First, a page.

A Summary of "Plato's Parmenides"

by Walter Johnson
Plato's theory of forms and their problems lies at the root of the Parmenides.

Plato's theory of forms and their problems lies at the root of the Parmenides.

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Plato's Parmenides is a dialogue-form treatise in metaphysics. This dialogue, written about 350 B.C., concerns Plato's most famous theory, that of the Forms. Forms are spiritual entities outside of space and time, and serve as the true and only source of stable knowledge. This dialogue is about Plato criticizing his own theory. Later writers such as Aristotle and Abelard of Paris will use this dialogue to build their own criticism of what is called "metaphysical Realism."

The Forms

The Parmenides is comprehensible only when you grasp the idea of the Form. The Form is Reality at its highest. It is pure being, pure actuality. The objects of space and time are not forms of knowledge, but only opinion. Only the purified intellect can reach this Form, and reaching it is the sole goal of the philosophical life. The philosopher sees Forms as manifested in particular objects in nature. From the object, his mind can ascend to that which truly represents the object without the distractions of matter. This is Form.

Criticism of the Forms

This dialogue is really about Plato's self-criticism. He has doubts about the Forms. These criticisms revolve around the very nature of a Form, and how such a rarefied entity can ever serve as an object of knowledge.


An important criticism made by Parmenides, the main character in the dialogue, asks the question how a Form can be "in" a particular object. How can an object serve to manifest a form? Is part of the Form in the object? The whole thing? If the whole, then is the Form only in one object? The point is that the nature of a Form is immaterial, but is partially explicated in a particular object found in nature. The "mixing" of these two objects seems to present a difficult problem. Ultimately, the Forms are problematic because they are not actual things. Yet, according to Plato, they have properties. If they do, then they seem to be just one --- albeit unique --- object among others, and hence cannot perform the functions Plato wants them to.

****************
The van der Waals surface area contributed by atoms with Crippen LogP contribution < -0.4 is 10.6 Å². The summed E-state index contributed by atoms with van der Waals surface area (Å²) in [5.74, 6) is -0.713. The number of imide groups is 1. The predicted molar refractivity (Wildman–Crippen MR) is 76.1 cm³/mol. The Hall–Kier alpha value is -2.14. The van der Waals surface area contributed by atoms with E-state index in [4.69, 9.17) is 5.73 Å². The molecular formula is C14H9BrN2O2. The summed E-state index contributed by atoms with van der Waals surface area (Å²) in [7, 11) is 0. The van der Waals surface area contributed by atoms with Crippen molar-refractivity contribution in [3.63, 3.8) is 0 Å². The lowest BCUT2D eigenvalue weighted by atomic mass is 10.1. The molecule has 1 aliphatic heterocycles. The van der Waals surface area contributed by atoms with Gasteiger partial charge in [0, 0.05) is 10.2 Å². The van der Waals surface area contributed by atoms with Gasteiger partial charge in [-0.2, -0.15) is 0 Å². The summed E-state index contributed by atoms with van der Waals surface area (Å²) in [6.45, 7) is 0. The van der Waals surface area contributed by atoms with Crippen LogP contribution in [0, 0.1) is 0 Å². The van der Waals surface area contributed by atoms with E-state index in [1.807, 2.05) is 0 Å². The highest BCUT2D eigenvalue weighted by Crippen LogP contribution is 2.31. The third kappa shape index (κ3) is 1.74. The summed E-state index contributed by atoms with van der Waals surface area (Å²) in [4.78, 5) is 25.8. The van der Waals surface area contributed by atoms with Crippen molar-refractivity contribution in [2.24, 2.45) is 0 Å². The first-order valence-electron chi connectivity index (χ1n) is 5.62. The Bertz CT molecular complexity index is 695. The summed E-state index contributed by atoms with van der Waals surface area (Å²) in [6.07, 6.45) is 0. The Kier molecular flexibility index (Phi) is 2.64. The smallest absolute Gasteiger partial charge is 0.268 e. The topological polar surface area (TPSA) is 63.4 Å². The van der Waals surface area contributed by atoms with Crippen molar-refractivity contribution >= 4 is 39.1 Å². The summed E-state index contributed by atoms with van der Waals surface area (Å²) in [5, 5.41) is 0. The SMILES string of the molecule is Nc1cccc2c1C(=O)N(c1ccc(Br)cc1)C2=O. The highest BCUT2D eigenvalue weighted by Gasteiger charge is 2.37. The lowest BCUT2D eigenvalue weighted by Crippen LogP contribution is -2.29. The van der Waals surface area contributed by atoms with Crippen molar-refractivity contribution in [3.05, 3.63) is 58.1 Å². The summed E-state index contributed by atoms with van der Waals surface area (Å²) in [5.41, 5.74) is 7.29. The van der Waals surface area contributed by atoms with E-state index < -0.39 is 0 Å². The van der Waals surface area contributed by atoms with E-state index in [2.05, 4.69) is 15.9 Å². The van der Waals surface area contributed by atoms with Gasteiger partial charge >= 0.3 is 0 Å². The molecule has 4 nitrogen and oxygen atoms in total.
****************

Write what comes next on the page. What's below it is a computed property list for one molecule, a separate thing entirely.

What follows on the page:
'Third Man'

The most famed criticism of the Forms is the idea that the Form should manifest its own qualities. There is a form "large" that can be found "in" all large objects. Is that Form itself large? If not, how could the Form of large not be large? If it is large, then how is it any different from any other particular object? The "Third Man" argument is really about the concept of an "infinite regress." If the Form of large is large, then what is it that makes the Form large? There must be another entity that does this, and so on, to infinity.

Saving Forms

Parmenides does not want the theory to disappear. He holds that without Form, knowledge is impossible. Therefore he --- to oversimplify --- proposes that Forms should only deal with specific quantitative things such as relation, time, motion and rest. If Forms remain as mathematical entities, then many of the criticisms would no longer work.

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